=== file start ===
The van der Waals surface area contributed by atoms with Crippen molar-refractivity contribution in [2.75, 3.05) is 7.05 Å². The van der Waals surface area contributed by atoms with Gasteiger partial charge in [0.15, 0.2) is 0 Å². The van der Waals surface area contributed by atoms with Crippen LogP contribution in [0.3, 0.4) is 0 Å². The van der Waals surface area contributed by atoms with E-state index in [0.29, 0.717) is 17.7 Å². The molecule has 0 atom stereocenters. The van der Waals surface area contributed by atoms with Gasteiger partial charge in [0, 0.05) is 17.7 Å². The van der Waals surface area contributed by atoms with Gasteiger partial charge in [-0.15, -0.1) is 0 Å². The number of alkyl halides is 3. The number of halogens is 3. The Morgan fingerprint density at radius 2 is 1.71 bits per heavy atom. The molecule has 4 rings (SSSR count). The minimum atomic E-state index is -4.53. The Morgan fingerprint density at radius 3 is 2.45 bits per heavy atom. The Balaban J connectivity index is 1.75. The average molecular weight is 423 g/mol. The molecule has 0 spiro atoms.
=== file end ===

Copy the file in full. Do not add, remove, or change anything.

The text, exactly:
The van der Waals surface area contributed by atoms with Crippen molar-refractivity contribution in [2.75, 3.05) is 7.05 Å². The van der Waals surface area contributed by atoms with Gasteiger partial charge in [0.15, 0.2) is 0 Å². The van der Waals surface area contributed by atoms with Crippen LogP contribution in [0.3, 0.4) is 0 Å². The van der Waals surface area contributed by atoms with E-state index in [0.29, 0.717) is 17.7 Å². The molecule has 0 atom stereocenters. The van der Waals surface area contributed by atoms with Gasteiger partial charge in [0, 0.05) is 17.7 Å². The van der Waals surface area contributed by atoms with Gasteiger partial charge in [-0.15, -0.1) is 0 Å². The number of alkyl halides is 3. The number of halogens is 3. The Morgan fingerprint density at radius 2 is 1.71 bits per heavy atom. The molecule has 4 rings (SSSR count). The minimum atomic E-state index is -4.53. The Morgan fingerprint density at radius 3 is 2.45 bits per heavy atom. The Balaban J connectivity index is 1.75. The average molecular weight is 423 g/mol. The molecule has 0 spiro atoms.